The anarchist is inspired by the bacteriologists work on the ‘cholera’ when they were discussing the effects of it and the bacteriologist explains to him what might happen, ‘ Only break such a little tube of this into the water supply, would devastate a city’. This encouraged the anarchist to steal the tube. The bacteriologist was showing the anarchist what power he could achieve without knowing what he was doing it! The bacteriologist shows the anarchist the bacterium and explains what he would like to do, ‘I wish for my own part, we could kill and stain everyone of them in the universe’.
By putting forward his own ideas he is encouraging the anarchist and giving him more reason and more confidence to put his plan into action. In the same way, Old Major had the same effect on Napoleon but Napoleon’s plan evolved over time, because the might not have known how he wanted everything to turn out before the speech. On the other hand the anarchist knew exactly what he as doing and nothing could make him take his mind off his aim, the bacteriologist could only encourage him. Both authors use satire-the art of criticising through ridicule or contempt.
Orwell to show how silly Stalin and the Russians were just as the anarchist was in the ‘Stolen Bacillus’. Stalin and the Stalinist regime are exposed when Orwell uses satire in ‘Animal Farm’, when Napoleon forces animals to come forward and confess to crimes they hadn’t committed, ‘The three hens who had been ringleaders in the attempted rebellion over the eggs now came forward and stated that Snowball had appeared to them in a dream and incited them to disobey Napoleon’s orders’, ‘A goose came forward and confesses to having secreted six ears of corn during the last years harvest and eaten them In the night’.
Stories like these went on until, ‘… there was a pile of corpses lying before Napoleon’s feet’. The dogs that killed those animals represent Stalin’s agents who hunted down and killed any people who had betrayed them. Here, Orwell is making fun of Stalin as he uses petty excuses for a death sentence. Wells also used satire in the ‘Stolen Bacillus’. At the end when the anarchist thinks that the cholera is inside him the bacteriologist tells his wife the truth, ‘… He certainly might have things look blue for this civilised city!
He says this because he knows that the bacteria was harmless and was making fun of the anarchist while he thought that he was destroying the world! He then explains to his wife what the bacteria actually did, ‘Of course, I cannot say what will happen but you know it turned that kitten blue, and the three puppies, -in patches, and the sparrow-bright blue’. When he talks about making ‘things look blue for this civilised city’, he could be saying the city feeling down or the city literally being blue! It has a double meaning to it, Wells wants his audience to not be afraid of anarchists.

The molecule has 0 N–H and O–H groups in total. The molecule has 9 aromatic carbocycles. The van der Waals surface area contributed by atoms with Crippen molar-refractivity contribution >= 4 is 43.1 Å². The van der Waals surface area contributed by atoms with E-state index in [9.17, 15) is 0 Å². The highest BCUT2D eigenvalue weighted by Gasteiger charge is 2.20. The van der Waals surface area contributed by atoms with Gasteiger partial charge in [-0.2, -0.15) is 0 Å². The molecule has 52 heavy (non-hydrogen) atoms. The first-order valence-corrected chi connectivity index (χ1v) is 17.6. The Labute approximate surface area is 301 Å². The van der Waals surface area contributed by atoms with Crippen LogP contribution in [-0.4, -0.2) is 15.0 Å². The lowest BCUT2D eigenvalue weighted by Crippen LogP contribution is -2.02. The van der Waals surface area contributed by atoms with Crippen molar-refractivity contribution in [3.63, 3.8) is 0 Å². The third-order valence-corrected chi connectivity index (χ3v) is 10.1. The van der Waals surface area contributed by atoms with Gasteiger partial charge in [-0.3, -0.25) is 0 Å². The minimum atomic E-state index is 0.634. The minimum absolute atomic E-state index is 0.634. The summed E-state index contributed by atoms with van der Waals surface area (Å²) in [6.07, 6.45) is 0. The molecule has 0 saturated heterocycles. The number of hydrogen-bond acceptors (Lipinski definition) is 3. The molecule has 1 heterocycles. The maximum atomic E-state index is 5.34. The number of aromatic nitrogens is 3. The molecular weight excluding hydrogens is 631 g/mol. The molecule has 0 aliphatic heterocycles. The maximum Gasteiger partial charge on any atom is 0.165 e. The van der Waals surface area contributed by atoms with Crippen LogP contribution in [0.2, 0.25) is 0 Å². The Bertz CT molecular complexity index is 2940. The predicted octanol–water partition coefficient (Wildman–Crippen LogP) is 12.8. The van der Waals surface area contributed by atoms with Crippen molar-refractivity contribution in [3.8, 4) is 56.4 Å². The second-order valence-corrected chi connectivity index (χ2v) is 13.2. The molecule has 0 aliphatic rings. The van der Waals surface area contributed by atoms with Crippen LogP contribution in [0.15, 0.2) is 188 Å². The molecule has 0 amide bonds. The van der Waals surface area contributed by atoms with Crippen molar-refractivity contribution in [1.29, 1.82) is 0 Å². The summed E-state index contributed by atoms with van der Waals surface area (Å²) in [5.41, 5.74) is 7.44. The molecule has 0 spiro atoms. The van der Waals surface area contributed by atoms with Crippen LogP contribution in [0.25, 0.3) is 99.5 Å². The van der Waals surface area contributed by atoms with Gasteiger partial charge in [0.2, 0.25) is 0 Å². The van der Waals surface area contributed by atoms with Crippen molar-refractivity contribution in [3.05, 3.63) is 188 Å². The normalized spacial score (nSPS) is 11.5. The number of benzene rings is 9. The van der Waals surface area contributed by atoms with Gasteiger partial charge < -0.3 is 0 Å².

The consequences of Old Majors’ speech and the bacteriologist’s speech were that people cam to power. When this happened they abused their power. The anarchist tries to destroy the world and Napoleon tried to rule the farm and co-operate with humans. There are several times when Napoleon is using his power to get what he wants, particularly when it involves humans. When My Whymper joined forces with Napoleon, Napoleon wanted to get food for him and the other pigs.
When My Whymper had arranged with the pigs to take eggs, ‘… stack of hay and part of the current years’ wheat crop’. The animals were giving their produce but weren’t getting any of the proceeds. Squealer gave speeches about the rations, ‘… it had been found necessary to make a readjustment of rations’. The pigs had more food and more privileges, ‘… were to have the privilege of wearing green ribbons on their tails on Sundays’, ‘There were lamp oil and candles for the house, sugar for Napoleon’s own table… and dog biscuits’. Later on in the year money was short after the collapse of the windmill.
So the animals suffered once more, ‘A stump of hay and part of the potato crop was sold off, and the contract for eggs was increased to six hundred a week’. It was seen that the pigs were getting enough as they, ‘were putting on weight’. Just after the barley had been reserved for just the pigs, ‘… the news soon leaked out that every pig was now receiving a ration of a half a pint of beer daily, with half a gallon for Napoleon himself… ‘ Another example of Napoleon using his power was near the end of the book when Mr Pilkington and his men were round at his farm and they were drinking and laughing with the pigs.
While Mr Pilkington was making his speech he mentioned that, ‘He believed that he was right in saying that the lower animals on the farm did more work and received less food than any animal in the country’. He also, ‘…. congratulated the pigs on low rations, the long working hours and the general absence of pampering which he had observed on Animal Farm’. So Napoleon had used his power for two things here, to make the animals work long hours for less food and to get the humans to come round to the farm to discuss business.
The consequences of the bacteriologist’s speech were that the anarchist was given further confidence to back him up. It gave him another reason to proceed with his plan. He might have carried out his plan even if the bacteriologist hadn’t given that speech but it still helped him on his ‘mission’. I have concluded that after comparing and contrasting these two stories that the authorial intent of the authors was to show how stupid Stalin and anarchists are and what these characters are really like.
Wells wanted to show that nobody should be afraid of anarchists that they are stupid and their plans never work out anyway because they are too over confident. Orwell wanted people to know what really occurred during the Russian Revolution. He was concerned about telling the truth and how the ideas of the Russian Revolution were betrayed. He used his method of allegory very well and I think that his idea was simple but very effective. Neither of the authors was afraid to express their opinions and beliefs on these subjects.